The Prize of Hope

The 2014 Awardees

This spring, I was approached by Michael Fields of Dell’Arte International to design the 2014 Prize of Hope. This annual award is given jointly by Dell’Arte and the Danish Institute of Popular Theatre.  The founders describe the meaning of the prize as:

“It is given to an individual or theatre who has worked for the hope of humanity; daring, loving, vulgar, serious, poetic—a flash of energy directed against habitual ways of thinking, which are the greatest threat to our culture—for a world in which people use their own eyes, ears, and voice!

The wood records the history of the prize, awarded in the recent past to people like Eugenio Barba & The Odin Teatret, Tim Robbins & The Actors Gang, and many more.
The wood records the history of the prize, awarded in the recent past to people like Eugenio Barba & The Odin Teatret, Tim Robbins & The Actors Gang, and many more.

It was a great honor to be asked to create the prize, but even more special because this year’s recipient was Clowns Without Borders! CWB does amazing work, bringing joy, laughter and hope to people in areas of recent conflict and/or disaster. The honor was even more more special due to the fact that I know so many terrific volunteer clowns who have made expeditions. I have heard many of their stories from Haiti, South Africa, Colombia, the Philippines, and more. It is always inspiring.

A CWB expedition to Haiti to November/December 2013 brought many smiles to the audience.
A CWB expedition to Haiti to November/December 2013 brought many smiles to the audience. Photo courtesy of CWB.

 

The Mission of Clowns Without Borders:

Clowns Without Borders offers laughter to relieve the suffering of all persons, especially children, who live in areas of crisis including refugee camps, conflict zones and territories in situations of emergency. We bring levity, contemporary clown/circus oriented performances and workshops into communities so that they can celebrate together and forget for a moment the tensions that darken their daily lives. We also seek to raise our society’s awareness of affected populations and to promote a spirit of solidarity.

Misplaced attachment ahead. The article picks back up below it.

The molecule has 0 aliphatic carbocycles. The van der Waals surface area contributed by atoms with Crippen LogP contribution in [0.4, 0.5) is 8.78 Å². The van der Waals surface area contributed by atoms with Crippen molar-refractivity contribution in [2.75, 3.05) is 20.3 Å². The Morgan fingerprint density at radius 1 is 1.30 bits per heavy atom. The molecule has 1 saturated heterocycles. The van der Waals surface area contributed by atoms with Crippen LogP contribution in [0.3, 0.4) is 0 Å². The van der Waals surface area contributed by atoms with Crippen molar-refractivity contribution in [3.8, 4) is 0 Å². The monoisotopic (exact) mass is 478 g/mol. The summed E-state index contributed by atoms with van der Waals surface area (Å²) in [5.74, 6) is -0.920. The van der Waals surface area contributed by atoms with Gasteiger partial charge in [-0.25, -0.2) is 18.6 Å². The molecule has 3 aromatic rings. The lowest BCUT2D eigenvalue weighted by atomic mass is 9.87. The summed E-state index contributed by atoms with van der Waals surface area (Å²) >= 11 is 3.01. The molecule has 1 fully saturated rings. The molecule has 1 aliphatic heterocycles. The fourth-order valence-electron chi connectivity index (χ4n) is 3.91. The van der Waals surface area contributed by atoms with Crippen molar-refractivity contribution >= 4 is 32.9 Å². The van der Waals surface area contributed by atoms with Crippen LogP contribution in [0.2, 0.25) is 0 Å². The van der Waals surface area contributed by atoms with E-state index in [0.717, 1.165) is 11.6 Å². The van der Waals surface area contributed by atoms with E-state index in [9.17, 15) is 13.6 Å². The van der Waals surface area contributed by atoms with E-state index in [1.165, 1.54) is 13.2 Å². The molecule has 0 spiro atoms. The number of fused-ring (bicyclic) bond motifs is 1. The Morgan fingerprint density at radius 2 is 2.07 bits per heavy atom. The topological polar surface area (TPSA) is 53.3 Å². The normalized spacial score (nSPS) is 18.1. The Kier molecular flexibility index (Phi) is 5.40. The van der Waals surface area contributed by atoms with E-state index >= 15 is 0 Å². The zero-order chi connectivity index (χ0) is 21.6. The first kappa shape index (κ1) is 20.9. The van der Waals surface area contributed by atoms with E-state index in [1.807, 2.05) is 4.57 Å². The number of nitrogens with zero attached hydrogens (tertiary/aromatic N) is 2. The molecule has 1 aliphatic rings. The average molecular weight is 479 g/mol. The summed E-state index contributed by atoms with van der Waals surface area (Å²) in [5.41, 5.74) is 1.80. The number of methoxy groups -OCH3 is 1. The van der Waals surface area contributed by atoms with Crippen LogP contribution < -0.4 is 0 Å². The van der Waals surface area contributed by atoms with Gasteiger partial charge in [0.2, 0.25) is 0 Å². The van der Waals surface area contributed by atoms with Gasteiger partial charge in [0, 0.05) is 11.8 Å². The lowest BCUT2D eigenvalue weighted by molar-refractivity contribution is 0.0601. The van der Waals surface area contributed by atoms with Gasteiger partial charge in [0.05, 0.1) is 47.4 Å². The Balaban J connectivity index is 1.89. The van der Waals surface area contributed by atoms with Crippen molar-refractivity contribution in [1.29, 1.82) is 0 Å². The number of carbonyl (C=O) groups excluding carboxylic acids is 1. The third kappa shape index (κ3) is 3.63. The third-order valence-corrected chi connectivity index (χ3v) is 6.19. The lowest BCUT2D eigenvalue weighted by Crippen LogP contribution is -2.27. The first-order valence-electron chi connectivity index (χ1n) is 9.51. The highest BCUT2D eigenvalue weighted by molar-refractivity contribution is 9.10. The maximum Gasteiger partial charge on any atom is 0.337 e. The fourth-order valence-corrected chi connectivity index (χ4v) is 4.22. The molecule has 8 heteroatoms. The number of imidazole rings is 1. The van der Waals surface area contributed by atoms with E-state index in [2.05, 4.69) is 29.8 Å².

CWB recognizes that our work is made up of small moments. Although small and purely emotional, these moments build upon each other staying with children as they grow and supporting their incredible resilience. CWB works with relief organizations addressing psycho-social needs of those who suffer from traumatic situations. We are not doctors, psychologists or social-workers, but together with these professionals and community participation we create joyful experiences from which children and their communities thrive.

Check out this fabulous video put together for the 2014 Prize of Hope ceremony:

This video contains clips from the documentary Send In The Clowns! (www.sendintheclowns.org).  Also check out this article from the Huffington Post.

Designing the Prize

Every year, the Prize of Hope is different.  An artist is commissioned to make a mask/sculpture that reflects their interpretation of the work of the recipient.

I know many professional clowns, circus artists and theatre professionals who have volunteered their time and skills to make these relief expeditions.

On their return, they often speak of new perspectives gained, of greater realizations of the disparities present in our world,  and of the power of joy.  Joy, even in these small moments, can transform the  monotony of a refugee camp.  It can help people get through another day. It gives them reason to believe and cause to hope.

My first attempt.
My first attempt.
A second attempt. The first is at left for comparison.
A second attempt. The first is at left for comparison.
The winner.
The winner.

 

 

With this idea, I began my work. I wanted to create a mask of joy, one that both reflected and caused that wonderful feeling.

The other guiding thought was that of our interconnectedness. Despite geographies, political boundaries, ideologies, and complex histories, we are all one.  We all live on this earth, and our nourished by light of the sun.  Much like joy, the sun lights our way, helps us to grow.  It is not always visible, but we put our faith in it, and it gives up hope.

The mask is painted so that the rays of the sun emanate from the nose of the clown, spreading warmth and joy.
The mask is painted so that the rays of the sun emanate from the nose of the clown, spreading warmth and joy.

 

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